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There are responsibilities that apply to some business under certain situations. They expand on and are in addition to the primary responsibilities (primary duty of care).
Businesses that manage or control the workplace
Under HSWA, most duties relate to the conduct of work, however certain responsibilities relate to the physical workplace.
If your business manages or controls the workplace then you must ensure, so far as is reasonably practicable, that the workplace, how people enter and exit the workplace, and anything else that may arise from the workplace are without health and safety risks to people.
What is a workplace?
A workplace is any place where a worker goes or is likely to be while at work, or where work is being carried out or is customarily carried out.
This workplace duty recognises that a workplace may not permanently be a workplace for the business.
Businesses that manage or control workplaces do not owe this duty to anyone who is at the workplace for an unlawful purpose.
A builder is making repairs to a commercial property. This property is only classed as the builder’s workplace while the builder is working there.
Lines workers are carrying out a one-off repair of a power pole. Once they complete the work and leave, it is no longer a workplace for the lines company PCBU as the workers are not usually at that location for work.
Further clarification for farm businesses
There is a clarification of these duties for farm businesses.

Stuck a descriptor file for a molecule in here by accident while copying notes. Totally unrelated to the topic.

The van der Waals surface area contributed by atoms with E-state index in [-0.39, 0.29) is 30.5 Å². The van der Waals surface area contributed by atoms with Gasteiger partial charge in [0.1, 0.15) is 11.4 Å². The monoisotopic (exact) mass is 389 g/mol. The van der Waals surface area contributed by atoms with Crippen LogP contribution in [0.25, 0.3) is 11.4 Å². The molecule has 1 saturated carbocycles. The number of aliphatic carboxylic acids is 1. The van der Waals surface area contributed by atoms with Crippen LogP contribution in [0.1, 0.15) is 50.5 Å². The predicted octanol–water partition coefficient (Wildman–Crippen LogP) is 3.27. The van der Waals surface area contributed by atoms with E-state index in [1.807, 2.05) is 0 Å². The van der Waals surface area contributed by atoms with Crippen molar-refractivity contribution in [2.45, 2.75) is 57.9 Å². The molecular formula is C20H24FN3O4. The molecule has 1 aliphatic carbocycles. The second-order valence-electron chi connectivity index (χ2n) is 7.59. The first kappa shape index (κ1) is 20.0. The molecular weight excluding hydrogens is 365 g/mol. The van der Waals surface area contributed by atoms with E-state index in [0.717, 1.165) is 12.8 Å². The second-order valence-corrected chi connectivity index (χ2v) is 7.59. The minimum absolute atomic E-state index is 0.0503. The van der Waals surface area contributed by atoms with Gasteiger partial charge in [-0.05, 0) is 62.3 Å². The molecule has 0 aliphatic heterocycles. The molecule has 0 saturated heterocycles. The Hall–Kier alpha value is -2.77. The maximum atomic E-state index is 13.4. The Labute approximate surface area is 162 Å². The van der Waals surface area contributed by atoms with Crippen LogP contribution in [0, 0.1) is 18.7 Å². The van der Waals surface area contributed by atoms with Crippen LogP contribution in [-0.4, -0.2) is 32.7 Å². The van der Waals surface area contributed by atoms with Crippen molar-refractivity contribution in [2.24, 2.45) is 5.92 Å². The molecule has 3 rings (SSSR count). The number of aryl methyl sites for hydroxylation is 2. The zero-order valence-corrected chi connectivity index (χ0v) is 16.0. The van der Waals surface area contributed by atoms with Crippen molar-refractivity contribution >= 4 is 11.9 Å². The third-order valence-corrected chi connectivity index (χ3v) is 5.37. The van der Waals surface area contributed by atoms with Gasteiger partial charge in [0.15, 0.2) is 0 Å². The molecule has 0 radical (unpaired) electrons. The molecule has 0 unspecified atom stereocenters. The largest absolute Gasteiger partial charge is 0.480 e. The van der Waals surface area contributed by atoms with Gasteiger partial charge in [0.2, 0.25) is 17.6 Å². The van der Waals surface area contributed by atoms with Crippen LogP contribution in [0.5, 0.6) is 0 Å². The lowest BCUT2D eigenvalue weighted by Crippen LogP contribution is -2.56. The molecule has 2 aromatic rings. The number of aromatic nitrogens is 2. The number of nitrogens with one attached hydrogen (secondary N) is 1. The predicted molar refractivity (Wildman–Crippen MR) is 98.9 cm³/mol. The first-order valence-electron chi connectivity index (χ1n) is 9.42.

The duty of a business who manages or controls a workplace applies only in relation to the farm buildings (and any structures and part of the farm immediately surrounding the buildings) needed for the operation of the farm. The duties do not apply to the family home, or to any other part of the farm unless work is being carried out there.
However, the primary duty of care to ensure people are not put at risk by the work of the farm still applies.
Businesses that manage or control fixtures, fittings or plant at a workplace
If your business manages or controls fixtures, fittings or plant at a workplace then you must, so far as is reasonably practicable, ensure that these fixtures, fittings or plant don't create health and safety risks.
This could include consideration of the potential health effects from using the plant (for example, the long-term use of a vibrating tool causing damage to nerves or blood vessels in the arms or hands).